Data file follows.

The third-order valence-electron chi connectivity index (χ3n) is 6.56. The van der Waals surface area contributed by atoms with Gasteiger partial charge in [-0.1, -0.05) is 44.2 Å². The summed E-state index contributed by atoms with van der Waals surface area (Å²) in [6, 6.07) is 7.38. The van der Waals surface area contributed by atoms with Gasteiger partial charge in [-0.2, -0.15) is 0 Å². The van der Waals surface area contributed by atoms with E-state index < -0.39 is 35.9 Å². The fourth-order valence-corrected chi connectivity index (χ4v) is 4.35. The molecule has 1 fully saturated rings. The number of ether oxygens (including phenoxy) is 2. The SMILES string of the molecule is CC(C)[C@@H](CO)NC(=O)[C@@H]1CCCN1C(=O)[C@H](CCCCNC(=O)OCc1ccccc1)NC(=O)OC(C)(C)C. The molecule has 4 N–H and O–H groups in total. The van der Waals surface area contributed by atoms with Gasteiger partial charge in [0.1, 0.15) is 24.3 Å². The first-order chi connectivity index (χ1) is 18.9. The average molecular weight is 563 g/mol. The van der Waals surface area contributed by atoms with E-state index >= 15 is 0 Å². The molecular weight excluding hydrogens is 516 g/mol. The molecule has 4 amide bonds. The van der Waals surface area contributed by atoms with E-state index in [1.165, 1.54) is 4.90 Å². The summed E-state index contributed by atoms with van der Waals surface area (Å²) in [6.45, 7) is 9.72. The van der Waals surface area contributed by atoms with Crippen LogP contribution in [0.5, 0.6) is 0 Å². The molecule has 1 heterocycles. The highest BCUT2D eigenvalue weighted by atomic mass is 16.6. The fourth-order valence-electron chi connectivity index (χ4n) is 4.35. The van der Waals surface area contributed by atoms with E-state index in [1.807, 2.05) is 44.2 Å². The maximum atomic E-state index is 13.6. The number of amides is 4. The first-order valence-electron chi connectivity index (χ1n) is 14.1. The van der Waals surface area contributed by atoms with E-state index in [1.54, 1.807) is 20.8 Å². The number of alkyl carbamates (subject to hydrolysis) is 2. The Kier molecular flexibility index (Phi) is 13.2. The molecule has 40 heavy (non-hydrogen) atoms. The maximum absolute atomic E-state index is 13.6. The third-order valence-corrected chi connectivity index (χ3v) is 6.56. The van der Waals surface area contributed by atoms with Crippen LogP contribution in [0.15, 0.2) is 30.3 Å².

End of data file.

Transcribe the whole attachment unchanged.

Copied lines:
The third-order valence-electron chi connectivity index (χ3n) is 6.56. The van der Waals surface area contributed by atoms with Gasteiger partial charge in [-0.1, -0.05) is 44.2 Å². The summed E-state index contributed by atoms with van der Waals surface area (Å²) in [6, 6.07) is 7.38. The van der Waals surface area contributed by atoms with Gasteiger partial charge in [-0.2, -0.15) is 0 Å². The van der Waals surface area contributed by atoms with E-state index < -0.39 is 35.9 Å². The fourth-order valence-corrected chi connectivity index (χ4v) is 4.35. The molecule has 1 fully saturated rings. The number of ether oxygens (including phenoxy) is 2. The SMILES string of the molecule is CC(C)[C@@H](CO)NC(=O)[C@@H]1CCCN1C(=O)[C@H](CCCCNC(=O)OCc1ccccc1)NC(=O)OC(C)(C)C. The molecule has 4 N–H and O–H groups in total. The van der Waals surface area contributed by atoms with Gasteiger partial charge in [0.1, 0.15) is 24.3 Å². The first-order chi connectivity index (χ1) is 18.9. The average molecular weight is 563 g/mol. The van der Waals surface area contributed by atoms with E-state index >= 15 is 0 Å². The molecular weight excluding hydrogens is 516 g/mol. The molecule has 4 amide bonds. The van der Waals surface area contributed by atoms with E-state index in [1.165, 1.54) is 4.90 Å². The summed E-state index contributed by atoms with van der Waals surface area (Å²) in [6.45, 7) is 9.72. The van der Waals surface area contributed by atoms with Crippen LogP contribution in [0.5, 0.6) is 0 Å². The molecule has 1 heterocycles. The highest BCUT2D eigenvalue weighted by atomic mass is 16.6. The fourth-order valence-electron chi connectivity index (χ4n) is 4.35. The van der Waals surface area contributed by atoms with E-state index in [1.807, 2.05) is 44.2 Å². The maximum atomic E-state index is 13.6. The number of amides is 4. The first-order valence-electron chi connectivity index (χ1n) is 14.1. The van der Waals surface area contributed by atoms with E-state index in [1.54, 1.807) is 20.8 Å². The number of alkyl carbamates (subject to hydrolysis) is 2. The Kier molecular flexibility index (Phi) is 13.2. The molecule has 40 heavy (non-hydrogen) atoms. The maximum absolute atomic E-state index is 13.6. The third-order valence-corrected chi connectivity index (χ3v) is 6.56. The van der Waals surface area contributed by atoms with Crippen LogP contribution in [0.15, 0.2) is 30.3 Å².